I jumped, immediately turned around and returned to my seat.

You could cut the tension with a knife.  It was terrible.

The young one on my left reached out and grabbed my hand.  His palm was cold and sweating.  I carefully avoid any touching after the incident where he picked me up after my stupid decision to play thumb wars, but I did not take my hand away now.

“Well?  Answer my question,” said Dad.

I looked up.  Dad was tense but otherwise unruffled.  The son was twitching…probably a mixture of fear and rage.

Incredibly, he picked up his dinner plate, and, I swear, was about to chuck it right at his father’s head.  It would have hit, too, because he was sitting only a few feet away.

At the last second, he changed his direction and threw it against the wall behind him.  The food went everywhere.  I actually screamed.

“I hate you!” The kid yelled, getting out of his chair.

Oh boy I really don’t want to be here right now, I thought.

“Sit down right now,” said the father, and his voice was serious as a heart attack.

Or what? I wondered. He’s bigger than you now!  How can you force a teenager to do anything?

He stood there, red-faced and panting…and then sat back down.

“Margo,” said Dad, softly: “Get a new plate from the kitchen and pick up the food off the floor.”

I immediately got up to do it.  I washed my hands and got out a spatula and some big serving spoons.  The lasagna was not in one piece, but its remains were in one location. T salad had scattered all over the floor.  There was tomato sauce on the wall and on the floor.  The plate was broken.  If it’d made contact with Dad’s head, it probably would have knocked out a tooth or split his cheek open.

Nobody was talking at the table behind me.

He’s going to make the kid eat it, I thought.

I stood up and stared at the floor and asked if I should throw it in the garbage or down the disposal.

“Bring it to the table.”

“Uh, where?  What?”

“It’s yours now, Margo.  (Older boy) has given it to you.  Have a seat.”

I sat down stiffly and pushed my first meal, barely touched, out of the way to make room for the second plate.

Bon Appétit,” said the father, who then had a drink of wine, picked up his silverware, and resumed eating his meal as if nothing had happened.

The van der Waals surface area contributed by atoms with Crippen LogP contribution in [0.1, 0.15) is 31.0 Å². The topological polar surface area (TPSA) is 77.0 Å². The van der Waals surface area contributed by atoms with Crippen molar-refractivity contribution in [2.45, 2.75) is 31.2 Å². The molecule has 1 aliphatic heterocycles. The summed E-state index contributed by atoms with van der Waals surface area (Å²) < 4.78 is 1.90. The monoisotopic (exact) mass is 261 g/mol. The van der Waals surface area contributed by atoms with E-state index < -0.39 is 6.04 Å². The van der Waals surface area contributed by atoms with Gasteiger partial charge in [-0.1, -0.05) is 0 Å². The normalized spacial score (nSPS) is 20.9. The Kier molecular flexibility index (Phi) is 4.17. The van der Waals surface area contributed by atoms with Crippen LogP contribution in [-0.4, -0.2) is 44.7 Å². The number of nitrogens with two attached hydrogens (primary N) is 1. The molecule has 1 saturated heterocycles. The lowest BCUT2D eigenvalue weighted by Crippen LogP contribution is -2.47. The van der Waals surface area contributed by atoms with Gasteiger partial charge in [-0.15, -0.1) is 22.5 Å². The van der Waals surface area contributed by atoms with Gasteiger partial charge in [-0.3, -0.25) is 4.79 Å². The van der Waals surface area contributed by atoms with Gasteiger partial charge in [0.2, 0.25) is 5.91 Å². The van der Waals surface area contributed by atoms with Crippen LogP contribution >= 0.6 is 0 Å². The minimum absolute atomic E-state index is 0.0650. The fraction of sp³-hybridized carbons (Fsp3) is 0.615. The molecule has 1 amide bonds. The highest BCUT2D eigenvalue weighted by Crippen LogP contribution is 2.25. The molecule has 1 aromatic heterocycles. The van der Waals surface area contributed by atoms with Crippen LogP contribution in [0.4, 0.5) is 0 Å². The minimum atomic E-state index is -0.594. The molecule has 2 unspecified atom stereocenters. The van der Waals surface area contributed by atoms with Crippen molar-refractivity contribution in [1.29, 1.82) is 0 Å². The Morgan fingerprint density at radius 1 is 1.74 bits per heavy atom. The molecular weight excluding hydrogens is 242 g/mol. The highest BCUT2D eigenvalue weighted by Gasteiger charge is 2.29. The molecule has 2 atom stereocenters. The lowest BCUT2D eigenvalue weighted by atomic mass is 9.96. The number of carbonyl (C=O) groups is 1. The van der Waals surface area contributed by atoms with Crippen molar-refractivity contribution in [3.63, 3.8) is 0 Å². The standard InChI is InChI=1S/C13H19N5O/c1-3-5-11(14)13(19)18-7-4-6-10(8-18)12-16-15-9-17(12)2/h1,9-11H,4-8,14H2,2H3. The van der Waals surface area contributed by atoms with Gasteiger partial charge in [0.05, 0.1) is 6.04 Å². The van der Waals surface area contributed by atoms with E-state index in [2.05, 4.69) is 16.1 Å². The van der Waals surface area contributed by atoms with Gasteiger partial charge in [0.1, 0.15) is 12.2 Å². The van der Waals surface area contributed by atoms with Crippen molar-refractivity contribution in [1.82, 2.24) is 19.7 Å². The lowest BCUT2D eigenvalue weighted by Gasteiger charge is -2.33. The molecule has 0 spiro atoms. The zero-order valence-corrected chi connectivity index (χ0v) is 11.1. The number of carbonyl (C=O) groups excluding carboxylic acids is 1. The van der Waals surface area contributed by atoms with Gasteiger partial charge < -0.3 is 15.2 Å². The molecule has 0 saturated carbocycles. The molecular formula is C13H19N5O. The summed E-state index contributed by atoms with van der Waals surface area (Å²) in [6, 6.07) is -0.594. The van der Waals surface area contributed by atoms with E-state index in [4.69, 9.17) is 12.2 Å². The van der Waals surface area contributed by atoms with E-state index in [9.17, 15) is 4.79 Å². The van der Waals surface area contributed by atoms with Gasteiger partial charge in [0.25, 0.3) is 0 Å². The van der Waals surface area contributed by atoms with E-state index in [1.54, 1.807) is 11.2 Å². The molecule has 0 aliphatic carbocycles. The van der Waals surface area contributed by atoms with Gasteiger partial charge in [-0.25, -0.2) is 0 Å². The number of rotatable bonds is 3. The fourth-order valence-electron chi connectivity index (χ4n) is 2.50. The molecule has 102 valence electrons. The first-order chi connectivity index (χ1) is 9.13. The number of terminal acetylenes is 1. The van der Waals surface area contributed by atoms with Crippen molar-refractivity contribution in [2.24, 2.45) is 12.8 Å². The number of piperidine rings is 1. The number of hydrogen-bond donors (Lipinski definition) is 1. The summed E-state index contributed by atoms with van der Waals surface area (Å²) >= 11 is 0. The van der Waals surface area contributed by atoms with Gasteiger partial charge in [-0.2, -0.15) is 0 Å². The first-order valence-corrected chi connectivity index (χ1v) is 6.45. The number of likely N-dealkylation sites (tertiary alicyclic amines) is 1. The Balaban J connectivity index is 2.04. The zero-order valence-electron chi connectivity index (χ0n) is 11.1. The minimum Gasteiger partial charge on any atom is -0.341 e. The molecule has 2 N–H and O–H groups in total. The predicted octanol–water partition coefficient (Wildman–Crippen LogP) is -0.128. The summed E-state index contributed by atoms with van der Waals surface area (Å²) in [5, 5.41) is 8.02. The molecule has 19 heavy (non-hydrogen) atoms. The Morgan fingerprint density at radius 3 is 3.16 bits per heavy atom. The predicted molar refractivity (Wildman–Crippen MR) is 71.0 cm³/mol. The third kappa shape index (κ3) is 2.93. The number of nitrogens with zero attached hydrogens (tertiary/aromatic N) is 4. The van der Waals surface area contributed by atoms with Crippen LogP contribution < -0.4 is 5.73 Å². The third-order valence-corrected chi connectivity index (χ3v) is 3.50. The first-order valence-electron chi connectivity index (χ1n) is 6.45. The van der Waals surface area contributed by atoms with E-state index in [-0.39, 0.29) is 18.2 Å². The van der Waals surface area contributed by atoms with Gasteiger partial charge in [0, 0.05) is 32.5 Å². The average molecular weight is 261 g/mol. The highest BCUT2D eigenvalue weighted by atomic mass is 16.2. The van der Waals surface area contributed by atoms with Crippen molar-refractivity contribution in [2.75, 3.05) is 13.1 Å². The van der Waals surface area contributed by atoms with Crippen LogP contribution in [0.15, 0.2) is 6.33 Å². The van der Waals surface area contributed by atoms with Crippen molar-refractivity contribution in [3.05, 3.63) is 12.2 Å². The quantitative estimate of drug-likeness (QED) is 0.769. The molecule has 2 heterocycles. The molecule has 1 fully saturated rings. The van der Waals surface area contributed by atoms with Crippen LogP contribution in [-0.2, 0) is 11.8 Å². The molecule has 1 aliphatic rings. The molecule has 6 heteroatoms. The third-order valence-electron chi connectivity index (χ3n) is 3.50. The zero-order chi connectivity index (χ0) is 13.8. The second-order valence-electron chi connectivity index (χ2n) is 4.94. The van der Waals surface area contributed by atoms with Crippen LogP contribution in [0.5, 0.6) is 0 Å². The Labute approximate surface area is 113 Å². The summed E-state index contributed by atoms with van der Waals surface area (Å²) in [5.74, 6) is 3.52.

So did I.  Thanking God that the wooden floors were clean, aside from whatever polishes the cleaning crew used.

“How is (Older Boy’s) meal, Margo?  Does it taste good?”

I didn’t know how I was supposed to feel.  I just didn’t want the situation to get any worse.

“It’s fine,” I said, mechanically shoveling food into my mouth.  But nothing was fine.

“You know, (Older Boy),” he said, conversationally, “I am not the one who is doing this to her.  You did this to her.  You caused this.”

I looked at the younger one on my left, who was not eating and looked like he was going to cry.  I felt terrible for him.

“Don’t worry.  It’s okay,” I said, which was a lie, but I didn’t know what else to say.

The meal continued in silence.  Dad finished his portion and leaned back in his chair with his wine, master of his domain.

“The meal is over when Margo finishes her plate.  How do you feel about that, (Older boy)?”

“I’m sorry.”

So, now we have another problem: I do not eat as much as a growing teenage boy.  His portion was probably twice as large as mine.

It took the better part of an hour, and by the end I hoped I’d never see another bite of lasagna in my life…but I choked it down.

He told the older boy to clean the floor and wall and to clear the table: “I’d make Margo do it, but I think she might need to throw up.”